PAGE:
I attended Cambridge City Council’s South Area Committee on the 2nd of April 2009. During the policing agenda item James Woodburn, representing the Cambridge Cycling Campaign, spoke about the situation on Hills Road Bridge. The roadworks on the bridge have resulted in narrow lanes for traffic, it is impossible for cyclists to be overtaken safely by cars while crossing the bridge. Once on the bridge cyclists are “trapped” in the lanes as there are barriers on either side, this makes it very dangerous as there is no “escape route” for cyclists who find themselves being overtaken. Compounding the problem is the fact some streetlights on the bridge have been rendered inoperative by the work.
Sergeant Gordon Morgenthaler reported that there were two cases of overtaking cyclists being considered for prosecution. One of cases involved a PCSO on a bike being overtaken. Mr Woodburn commented that there appeared to be a lack of proportionality as many more cyclists were getting challenged for cycling on the pavement on the bridge than the number of motorists being held to account for dangerously overtaking cyclists. Mr Woodburn said that he had attended a meeting with Cllr Baker and representatives of the police and county council but said nothing had been done following that meeting. He raised a number of points on which he had expected action but had not seen any:
- There had been no progress on getting the street lighting fixed, Mr Woodburn said that it was unacceptable to leave the crest of the bridge “half dark”. Given the presence of generators and lighting on the site it would appear straightforward to me to set up some floodlighting.
- Mr Woodburn said that there was a Department of Transport provision for 20 mph limits during roadworks such as these, but there had been no progress towards getting one in place on Hills Road Bridge.
- CCTV on the bridge had been discussed but not implemented.
- Investigating the possibility of the illumination of the no overtaking of cyclists sign had been promised but as the sign had not been lit.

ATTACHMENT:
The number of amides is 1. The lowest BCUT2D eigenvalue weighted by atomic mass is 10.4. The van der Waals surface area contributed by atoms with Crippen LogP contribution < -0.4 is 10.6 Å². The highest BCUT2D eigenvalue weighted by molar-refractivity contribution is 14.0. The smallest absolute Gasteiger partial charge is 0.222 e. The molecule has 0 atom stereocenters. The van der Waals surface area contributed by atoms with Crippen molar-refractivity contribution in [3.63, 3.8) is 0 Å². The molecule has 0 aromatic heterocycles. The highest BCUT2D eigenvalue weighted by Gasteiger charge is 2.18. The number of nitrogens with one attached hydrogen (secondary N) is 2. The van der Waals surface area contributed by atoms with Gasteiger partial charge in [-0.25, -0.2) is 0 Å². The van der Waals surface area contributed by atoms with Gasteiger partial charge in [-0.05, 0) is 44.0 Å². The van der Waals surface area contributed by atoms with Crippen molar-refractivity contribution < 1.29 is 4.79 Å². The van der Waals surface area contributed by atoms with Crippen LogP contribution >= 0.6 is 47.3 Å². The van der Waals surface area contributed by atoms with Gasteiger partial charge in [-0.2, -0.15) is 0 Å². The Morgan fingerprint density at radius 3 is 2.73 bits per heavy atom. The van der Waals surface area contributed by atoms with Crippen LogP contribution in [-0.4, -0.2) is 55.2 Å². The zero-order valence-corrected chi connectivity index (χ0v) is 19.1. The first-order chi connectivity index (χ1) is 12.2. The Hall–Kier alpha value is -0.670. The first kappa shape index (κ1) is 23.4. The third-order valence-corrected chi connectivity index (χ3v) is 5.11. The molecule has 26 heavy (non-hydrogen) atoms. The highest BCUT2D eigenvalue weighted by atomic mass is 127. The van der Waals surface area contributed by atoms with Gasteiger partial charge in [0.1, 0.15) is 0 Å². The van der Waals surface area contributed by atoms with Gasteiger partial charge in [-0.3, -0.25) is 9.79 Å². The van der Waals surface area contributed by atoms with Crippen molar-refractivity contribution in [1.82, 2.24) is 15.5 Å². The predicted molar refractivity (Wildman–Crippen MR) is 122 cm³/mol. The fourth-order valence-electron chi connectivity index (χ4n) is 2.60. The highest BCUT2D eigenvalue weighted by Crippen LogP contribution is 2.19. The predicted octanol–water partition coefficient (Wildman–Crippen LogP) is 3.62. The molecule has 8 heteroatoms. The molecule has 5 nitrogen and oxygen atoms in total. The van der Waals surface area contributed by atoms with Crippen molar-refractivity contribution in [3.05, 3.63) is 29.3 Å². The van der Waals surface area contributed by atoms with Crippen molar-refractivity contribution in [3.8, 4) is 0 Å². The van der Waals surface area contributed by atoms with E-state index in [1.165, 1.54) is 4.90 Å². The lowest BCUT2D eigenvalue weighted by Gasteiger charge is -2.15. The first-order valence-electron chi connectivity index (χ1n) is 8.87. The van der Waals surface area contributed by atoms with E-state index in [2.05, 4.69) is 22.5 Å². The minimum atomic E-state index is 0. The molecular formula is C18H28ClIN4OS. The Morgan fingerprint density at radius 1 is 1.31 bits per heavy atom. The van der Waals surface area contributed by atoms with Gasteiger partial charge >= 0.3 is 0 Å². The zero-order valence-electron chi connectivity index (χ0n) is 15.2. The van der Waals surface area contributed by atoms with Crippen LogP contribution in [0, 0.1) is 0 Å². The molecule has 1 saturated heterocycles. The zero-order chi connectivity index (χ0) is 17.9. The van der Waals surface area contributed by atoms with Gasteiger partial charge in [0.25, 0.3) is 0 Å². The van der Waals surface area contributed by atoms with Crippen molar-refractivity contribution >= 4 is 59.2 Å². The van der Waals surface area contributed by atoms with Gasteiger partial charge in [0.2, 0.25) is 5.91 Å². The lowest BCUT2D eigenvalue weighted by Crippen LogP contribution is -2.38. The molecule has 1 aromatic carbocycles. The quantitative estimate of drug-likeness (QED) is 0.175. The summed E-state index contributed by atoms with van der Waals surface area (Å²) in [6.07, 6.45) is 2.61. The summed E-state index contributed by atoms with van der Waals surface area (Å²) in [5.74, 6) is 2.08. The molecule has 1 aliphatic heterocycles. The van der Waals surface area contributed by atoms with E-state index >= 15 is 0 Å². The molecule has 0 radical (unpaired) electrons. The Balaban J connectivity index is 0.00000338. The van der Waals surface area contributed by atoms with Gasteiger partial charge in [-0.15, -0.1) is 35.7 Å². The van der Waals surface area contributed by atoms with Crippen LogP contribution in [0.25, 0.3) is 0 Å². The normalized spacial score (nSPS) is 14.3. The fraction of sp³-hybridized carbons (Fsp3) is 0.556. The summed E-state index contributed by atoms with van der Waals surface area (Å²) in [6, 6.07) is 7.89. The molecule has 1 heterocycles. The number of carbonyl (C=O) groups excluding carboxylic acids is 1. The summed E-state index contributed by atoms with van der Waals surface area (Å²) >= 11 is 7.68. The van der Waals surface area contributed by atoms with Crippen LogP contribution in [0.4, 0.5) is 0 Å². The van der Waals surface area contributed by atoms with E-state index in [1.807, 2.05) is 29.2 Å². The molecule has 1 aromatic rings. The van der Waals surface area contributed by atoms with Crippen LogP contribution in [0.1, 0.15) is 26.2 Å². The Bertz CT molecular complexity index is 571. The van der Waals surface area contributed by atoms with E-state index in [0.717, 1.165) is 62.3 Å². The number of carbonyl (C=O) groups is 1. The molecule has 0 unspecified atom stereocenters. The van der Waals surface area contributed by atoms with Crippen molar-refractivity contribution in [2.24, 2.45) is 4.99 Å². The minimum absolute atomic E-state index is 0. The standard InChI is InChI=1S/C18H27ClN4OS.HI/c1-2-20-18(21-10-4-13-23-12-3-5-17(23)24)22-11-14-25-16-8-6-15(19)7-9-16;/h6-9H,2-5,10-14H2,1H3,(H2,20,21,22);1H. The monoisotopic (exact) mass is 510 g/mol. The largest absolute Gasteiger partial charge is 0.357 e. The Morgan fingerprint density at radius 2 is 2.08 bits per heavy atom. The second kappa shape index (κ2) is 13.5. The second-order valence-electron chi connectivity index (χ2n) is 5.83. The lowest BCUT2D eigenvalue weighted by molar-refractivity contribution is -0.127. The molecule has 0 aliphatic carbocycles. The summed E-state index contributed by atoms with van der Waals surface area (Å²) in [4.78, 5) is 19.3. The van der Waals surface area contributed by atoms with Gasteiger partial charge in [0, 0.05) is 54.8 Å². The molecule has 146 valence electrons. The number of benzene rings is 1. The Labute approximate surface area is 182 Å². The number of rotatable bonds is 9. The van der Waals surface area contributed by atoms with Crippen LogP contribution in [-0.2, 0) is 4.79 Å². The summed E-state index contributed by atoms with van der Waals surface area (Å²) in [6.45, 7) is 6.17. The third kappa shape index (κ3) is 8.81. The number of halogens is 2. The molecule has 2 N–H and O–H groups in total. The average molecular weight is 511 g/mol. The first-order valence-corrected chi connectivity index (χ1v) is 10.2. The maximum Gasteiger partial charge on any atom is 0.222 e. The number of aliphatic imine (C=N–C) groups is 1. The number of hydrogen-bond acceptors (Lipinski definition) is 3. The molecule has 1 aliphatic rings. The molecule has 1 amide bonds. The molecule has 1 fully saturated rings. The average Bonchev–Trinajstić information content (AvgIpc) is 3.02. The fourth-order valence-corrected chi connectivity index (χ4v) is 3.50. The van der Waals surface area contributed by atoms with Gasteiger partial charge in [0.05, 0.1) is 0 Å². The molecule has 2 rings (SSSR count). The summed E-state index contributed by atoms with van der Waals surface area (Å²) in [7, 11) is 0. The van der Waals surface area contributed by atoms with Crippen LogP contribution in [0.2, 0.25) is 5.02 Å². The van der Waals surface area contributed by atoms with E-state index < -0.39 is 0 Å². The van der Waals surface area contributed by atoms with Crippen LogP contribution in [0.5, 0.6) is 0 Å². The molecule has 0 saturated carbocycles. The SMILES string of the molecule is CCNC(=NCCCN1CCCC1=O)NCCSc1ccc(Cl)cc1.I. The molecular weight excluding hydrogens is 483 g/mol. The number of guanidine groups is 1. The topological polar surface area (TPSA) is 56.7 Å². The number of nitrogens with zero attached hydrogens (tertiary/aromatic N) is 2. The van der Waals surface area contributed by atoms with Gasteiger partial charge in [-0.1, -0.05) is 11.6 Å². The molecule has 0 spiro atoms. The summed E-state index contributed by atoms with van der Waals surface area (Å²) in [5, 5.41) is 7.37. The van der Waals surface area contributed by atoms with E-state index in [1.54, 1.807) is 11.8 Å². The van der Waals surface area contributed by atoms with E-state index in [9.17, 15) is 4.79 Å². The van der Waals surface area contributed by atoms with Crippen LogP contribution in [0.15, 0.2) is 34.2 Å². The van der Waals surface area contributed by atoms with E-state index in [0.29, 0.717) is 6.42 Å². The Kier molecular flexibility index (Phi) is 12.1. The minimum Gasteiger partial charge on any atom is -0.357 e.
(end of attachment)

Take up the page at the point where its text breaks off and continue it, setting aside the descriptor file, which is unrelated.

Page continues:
Sgt. Morgenthaler said that the City Council were looking at installing CCTV to coincide with when single lane working, which is anticipated soon, begins. The meeting was told that CCTV images would be-able to support the prosecution of drivers overtaking cyclists. It would not however be possible for the police to prosecute purely on the CCTV footage as there was a need to get a statement from a cyclist to say that they were impeded, or felt endangered by the behavior of the driver.
Pushed on why the statement from the cyclist was required, we were told that the current no-overtaking cyclists signs were not legally enforceable. When the police suggested legal no-overtaking signs as an option, Mr Woodburn explained that even the standard legally enforceable sign had an exception for cyclists and other slow moving traffic. The possibility of a no-overtaking sign with an “including cyclists” plate added underneath it was then discussed. (Such wording sounds ambiguous to me – would cyclists still be able to overtake cars and move to the front of the queues at the traffic lights – which is the safest place for them?). The police expressed an opinion that the legal sign with the additional wording “including cyclists ” would put any action they took against overtaking drivers “on a better footing”.
The police also expressed the view that the legality or not of the sign wasn’t really important as photographs of the current sign could be shown to magistrates who would then be expected to take it into account. The police said that the two prosecutions of drivers currently under consideration were for careless driving. The meeting was told that the police doesn’t prosecute – they produce a report for the CPS to consider, they were suggesting “inconsiderate or careless driving” as the charge on the basis that the police did not think overtaking cyclists on the bridge amounted to the level of “dangerous driving” in legal terms. The police described careless driving as “fairly easy to prove” and said changing lanes without indicating and cutting someone up was another example of something which typically amounted to careless driving.